8. 8. Some other purposed causes of vulture decline include: Food shortage Food shortage has also contributed to some extent. It might not be as bigger reason as diclofenac. Persecution: Persecution means deliberate or accidental poisoning of the food that birds eat. It is an important cause of African vultures decline. Contaminants: Extensive use of agricultural chemicals such as DDT, Pesticides, organochlorines, organophosphates, carbamates and heavy metals etc. might have also contributed towards the decline. Infectious disease: Renal and visceral gout presence, crystallization of the Uric acid in the tissues etc suggest the possibility of infectious diseases.
  9. 9. IUCN declared four species of vultures critically endangered in Asia currently 2008. These species include: • Oriental white-backed vulture or (White-rumped vulture)[Gyps bengalensis] on IUCN red list • Long-billed vulture [Gyps indicus] on IUCN red list • Slender-billed vulture [Gyps tenuirostris] on IUCN red list • Red-headed vulture or / [Sarcogyps calvus] on IUCN red list
  10. 10. Oriental white-backed vulture Red-headed vulture
  11. 11. Long-billed vulture Slender-billed vulture
  12. 12. Status of four species has been changed in IUCN Red list 2015 ▫ Hooded Vulture Necrosyrtes monachus: • status changed from Endangered to CRITICALLY ENDANGERED ▫ White-backed Vulture Gyps africanus: • status changed from Endangered to CRITICALLY ENDANGERED ▫ White-headed Vulture Trigonoceps occipitalis: • status changed from Vulnerable to CRITICALLY ENDANGERED ▫ Rüppell's Vulture Gyps rueppellii: • status changed from Endangered to CRITICALLY ENDANGERED
  13. 13. The Solution - Vulture Safe Zones Definition of Vulture Safe Zones A zone where there is no diclofenac poisoning or very low risk of poisoning is called a vulture safe zone. In other words a diclofenac free area is called a safe zone. For sharp recovery of vultures it is required to protect and retain the remaining key birds in a vulture safe zone created in the wild. These sites are very important for the recovery of the birds since these are first release sites. Vulture Safe Zones and Vulture Conservation Breeding Centers are two parallel programs for the conservation of vultures and both are very important.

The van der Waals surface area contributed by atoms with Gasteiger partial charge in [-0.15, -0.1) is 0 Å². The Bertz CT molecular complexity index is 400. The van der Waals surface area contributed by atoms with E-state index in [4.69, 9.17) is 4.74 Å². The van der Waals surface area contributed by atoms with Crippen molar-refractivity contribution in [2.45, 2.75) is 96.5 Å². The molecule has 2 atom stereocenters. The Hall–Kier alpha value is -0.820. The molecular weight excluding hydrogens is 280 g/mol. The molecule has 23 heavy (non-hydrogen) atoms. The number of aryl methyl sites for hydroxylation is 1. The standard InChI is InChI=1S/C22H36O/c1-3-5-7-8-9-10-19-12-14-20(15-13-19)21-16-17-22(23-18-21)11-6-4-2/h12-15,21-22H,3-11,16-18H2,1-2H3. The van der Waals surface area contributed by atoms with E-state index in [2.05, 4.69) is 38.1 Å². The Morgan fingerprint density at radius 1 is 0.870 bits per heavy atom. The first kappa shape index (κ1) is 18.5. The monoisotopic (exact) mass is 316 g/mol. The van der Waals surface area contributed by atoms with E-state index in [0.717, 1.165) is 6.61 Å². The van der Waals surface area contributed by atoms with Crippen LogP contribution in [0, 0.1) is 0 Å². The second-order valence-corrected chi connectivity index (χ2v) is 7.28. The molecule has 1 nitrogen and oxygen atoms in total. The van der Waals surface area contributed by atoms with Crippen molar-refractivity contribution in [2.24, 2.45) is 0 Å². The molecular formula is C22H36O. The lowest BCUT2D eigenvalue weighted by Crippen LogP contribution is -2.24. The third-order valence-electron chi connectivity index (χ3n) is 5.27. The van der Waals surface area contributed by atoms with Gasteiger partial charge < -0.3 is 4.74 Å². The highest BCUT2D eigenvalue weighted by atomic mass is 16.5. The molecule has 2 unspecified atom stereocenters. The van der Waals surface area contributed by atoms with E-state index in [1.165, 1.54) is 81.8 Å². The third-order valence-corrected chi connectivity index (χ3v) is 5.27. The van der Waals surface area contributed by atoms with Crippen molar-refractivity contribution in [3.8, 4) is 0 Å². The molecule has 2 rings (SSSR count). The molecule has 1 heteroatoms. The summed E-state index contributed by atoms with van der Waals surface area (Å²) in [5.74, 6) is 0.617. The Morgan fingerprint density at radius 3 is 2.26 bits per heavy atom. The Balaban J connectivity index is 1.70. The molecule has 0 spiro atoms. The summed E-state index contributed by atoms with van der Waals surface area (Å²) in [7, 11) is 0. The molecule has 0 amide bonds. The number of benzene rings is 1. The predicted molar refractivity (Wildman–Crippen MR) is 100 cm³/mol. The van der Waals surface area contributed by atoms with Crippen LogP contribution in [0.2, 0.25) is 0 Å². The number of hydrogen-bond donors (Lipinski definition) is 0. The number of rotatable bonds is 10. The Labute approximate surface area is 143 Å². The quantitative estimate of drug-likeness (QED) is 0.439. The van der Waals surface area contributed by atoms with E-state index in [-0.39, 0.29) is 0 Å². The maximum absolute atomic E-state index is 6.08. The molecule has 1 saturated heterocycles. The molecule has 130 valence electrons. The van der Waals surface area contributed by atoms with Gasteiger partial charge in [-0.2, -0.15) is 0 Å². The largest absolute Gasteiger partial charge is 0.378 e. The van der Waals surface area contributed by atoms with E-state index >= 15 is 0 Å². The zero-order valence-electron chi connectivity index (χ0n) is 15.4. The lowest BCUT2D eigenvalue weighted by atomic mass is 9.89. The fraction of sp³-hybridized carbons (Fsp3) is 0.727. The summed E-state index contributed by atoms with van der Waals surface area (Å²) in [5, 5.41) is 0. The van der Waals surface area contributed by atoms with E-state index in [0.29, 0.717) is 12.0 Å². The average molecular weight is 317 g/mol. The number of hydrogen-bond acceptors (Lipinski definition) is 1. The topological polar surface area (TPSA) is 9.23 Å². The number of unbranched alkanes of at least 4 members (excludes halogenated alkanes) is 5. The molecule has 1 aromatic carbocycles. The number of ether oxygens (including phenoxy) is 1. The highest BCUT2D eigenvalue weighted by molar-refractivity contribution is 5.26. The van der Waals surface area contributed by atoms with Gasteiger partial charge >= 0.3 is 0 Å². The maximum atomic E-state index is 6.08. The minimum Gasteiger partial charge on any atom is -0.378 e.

14. 14. STATUS IN AFRICA Ruppells vulture…………………..97% declined White-headed…………………….96% declined Egyptian…………………………...92%declined Cape ………………………………92% declined White –backed…………………….90% declined Hooded…………………………..83% declined Lappet faced……………….…….80% declined Bearded…………………………..70% declined CAUSES 1) DICLOFENAC 2) Infectious disease: 3) Food shortage: 4) Persecution 5) Contaminants
  15. 15. REFERENCES • https://en.wikipedia.org/wiki/Indian_vulture_crisis • http://www.save-vultures.org/ • http://www.slideshare.net/ImadUlDinZangi/vulture-of-pakistan?qid=d62bd7db- 68f3-41ef-9b87-b8001d2a7efe&v=&b=&from_search=1 • http://www.birdlife.org/worldwide/news/2015-red-list-vultures-shorebirds-and- other-iconic-species
  16. 16. THANK YOU…….